Bug 80588 - GCC can't simplify static inline function with xor/xnor
Summary: GCC can't simplify static inline function with xor/xnor
Status: RESOLVED FIXED
Alias: None
Product: gcc
Classification: Unclassified
Component: tree-optimization (show other bugs)
Version: 7.0
: P3 enhancement
Target Milestone: 13.0
Assignee: Andrew Pinski
URL:
Keywords: missed-optimization
Depends on:
Blocks:
 
Reported: 2017-05-01 20:48 UTC by SztfG
Modified: 2023-10-25 22:43 UTC (History)
4 users (show)

See Also:
Host:
Target:
Build:
Known to work:
Known to fail:
Last reconfirmed: 2021-07-25 00:00:00


Attachments

Note You need to log in before you can comment on or make changes to this bug.
Description SztfG 2017-05-01 20:48:37 UTC
GCC can't simplify static inline function for xor/xnor, but can, if used macro instead. Testcase:

#include <inttypes.h>

#define TYPE uint8_t

#define M_XOR(a,b) ((!!(a))^(!!(b)))
#define M_NXOR(a,b) (!((!!(a))^(!!(b))))

__attribute__((__always_inline__, const))
static inline TYPE m_xor (const TYPE a, const TYPE b)
{
    return M_XOR(a,b);
}

__attribute__((__always_inline__, const))
static inline TYPE m_xnor (const TYPE a, const TYPE b)
{
    return M_NXOR(a,b);
}

// bad assembly output
int test1b(const TYPE a, const TYPE b)
{
    return m_xor(a,b) == !m_xnor(a,b);
}

int test2b(const TYPE a, const TYPE b)
{
    return !m_xor(a,b) == m_xnor(a,b);
}

int test3b(const TYPE a, const TYPE b)
{
    return M_XOR(a,b) == !m_xnor(a,b);
}

// good assembly output
int test1g(const TYPE a, const TYPE b)
{
    return m_xor(a,b) == M_XOR(a,b);
}

int test2g(const TYPE a, const TYPE b)
{
    return M_XOR(a,b) == !M_NXOR(a,b);
}

int test3g(const TYPE a, const TYPE b)
{
    return M_XOR(a,b) != !M_NXOR(a,b);;
}
Comment 1 Marc Glisse 2017-05-01 21:03:01 UTC
Thanks. Let me copy what I had in the other PR:

we have an old optimization in fold_unary (like other "do ... if ... simplifies" it is not straightforward to move it to match.pd) and thus it only applies when everything is part of the same expression in the source code.

      /* Convert ~(X ^ Y) to ~X ^ Y or X ^ ~Y if ~X or ~Y simplify.  */

If you use even less macros and more lines, things optimize a bit better:
m_xnor:
  TYPE tmp=!!a^!!b;
  return !tmp;
but we still have some discrepancy where we optimize (a^b)==0 but not ~(a^b)
(for _Bool type).
Comment 2 Ivan Sučić 2020-12-17 23:22:59 UTC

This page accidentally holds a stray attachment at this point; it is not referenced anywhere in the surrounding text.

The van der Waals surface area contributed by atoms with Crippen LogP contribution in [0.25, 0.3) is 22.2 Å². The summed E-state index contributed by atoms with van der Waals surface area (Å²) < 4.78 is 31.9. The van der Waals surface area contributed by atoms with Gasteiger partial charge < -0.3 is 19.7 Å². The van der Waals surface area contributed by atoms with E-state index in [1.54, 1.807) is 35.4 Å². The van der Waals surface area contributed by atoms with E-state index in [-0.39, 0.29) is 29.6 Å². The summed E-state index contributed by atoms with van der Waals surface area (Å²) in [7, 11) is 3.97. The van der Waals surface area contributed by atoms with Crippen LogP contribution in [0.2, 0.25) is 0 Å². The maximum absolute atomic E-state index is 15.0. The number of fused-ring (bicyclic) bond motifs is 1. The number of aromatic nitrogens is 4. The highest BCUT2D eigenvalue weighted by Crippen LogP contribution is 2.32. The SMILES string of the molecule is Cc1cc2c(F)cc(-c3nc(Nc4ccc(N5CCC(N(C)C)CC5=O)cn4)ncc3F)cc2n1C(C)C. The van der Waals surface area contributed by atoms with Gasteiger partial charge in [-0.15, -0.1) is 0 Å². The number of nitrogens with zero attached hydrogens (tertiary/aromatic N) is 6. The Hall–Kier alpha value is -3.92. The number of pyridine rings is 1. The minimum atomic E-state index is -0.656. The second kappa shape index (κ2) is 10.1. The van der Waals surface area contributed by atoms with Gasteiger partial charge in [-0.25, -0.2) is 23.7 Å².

By me everything works but test2b. When I in match.pd remove /* Try to fold (type) X op CST -> (type) (X op ((type-x) CST))
   when profitable.
   For bitwise binary operations apply operand conversions to the
   binary operation result instead of to the operands.  This allows
   to combine successive conversions and bitwise binary operations.
   We combine the above two cases by using a conditional convert.  */
(for bitop (bit_and bit_ior bit_xor)
 (simplify
  (bitop (convert @0) (convert? @1))
  (if (((TREE_CODE (@1) == INTEGER_CST
	 && INTEGRAL_TYPE_P (TREE_TYPE (@0))
	 && int_fits_type_p (@1, TREE_TYPE (@0)))
	|| types_match (@0, @1))
       /* ???  This transform conflicts with fold-const.c doing
	  Convert (T)(x & c) into (T)x & (T)c, if c is an integer
	  constants (if x has signed type, the sign bit cannot be set
	  in c).  This folds extension into the BIT_AND_EXPR.
	  Restrict it to GIMPLE to avoid endless recursions.  */
       && (bitop != BIT_AND_EXPR || GIMPLE)
       && (/* That's a good idea if the conversion widens the operand, thus
	      after hoisting the conversion the operation will be narrower.  */
	   TYPE_PRECISION (TREE_TYPE (@0)) < TYPE_PRECISION (type)
	   /* It's also a good idea if the conversion is to a non-integer
	      mode.  */
	   || GET_MODE_CLASS (TYPE_MODE (type)) != MODE_INT
	   /* Or if the precision of TO is not the same as the precision
	      of its mode.  */
	   || !type_has_mode_precision_p (type)))
   (convert (bitop @0 (convert @1))))))


then test2b optimizes correct. The question is why? In match.pd what does convert?
Comment 3 Andrew Pinski 2021-07-25 04:58:39 UTC
I think the biggest issue is:
_8 == _9
For truth_values is not just converted to 
_8 ^ _9
Comment 4 Andrew Pinski 2021-07-25 05:07:31 UTC
On the trunk the only one missing is test2b:
  _8 = a_4(D) != 0;
  _9 = b_3(D) != 0;
  _10 = _8 ^ _9;
  _1 = ~_10;
  _7 = _8 == _9;
  _2 = _1 == _7;
  _5 = (int) _2;

If _7 is converted to _8 ^ _9
we would see _7 and _10 are the same
  _10 = _8 ^ _9;
  _1 = ~_10;
  _7 = _10;
  _2 = _1 ^ _7;

And then you have:
(~_10 ^ _10)
Which is always 1
And done.

So:

(simplify
 (eq truth_value@0 truth_value@1)
 (bit_xor @0 @1))
(simplify
 (ne truth_value@0 truth_value@1)
 (bit_xor (bit_xor @0 @1)) { build_one_cst (type); })
Comment 5 Andrew Pinski 2022-11-19 23:42:51 UTC
(In reply to Andrew Pinski from comment #4)
> (simplify
>  (eq truth_value@0 truth_value@1)
>  (bit_xor @0 @1))
> (simplify
>  (ne truth_value@0 truth_value@1)
>  (bit_xor (bit_xor @0 @1)) { build_one_cst (type); })

Also I had this wrong.
~(a ^ b) is the same as a == b.

This was fixed by r13-1779-g375668e0508fbe173a (aka PR 106379).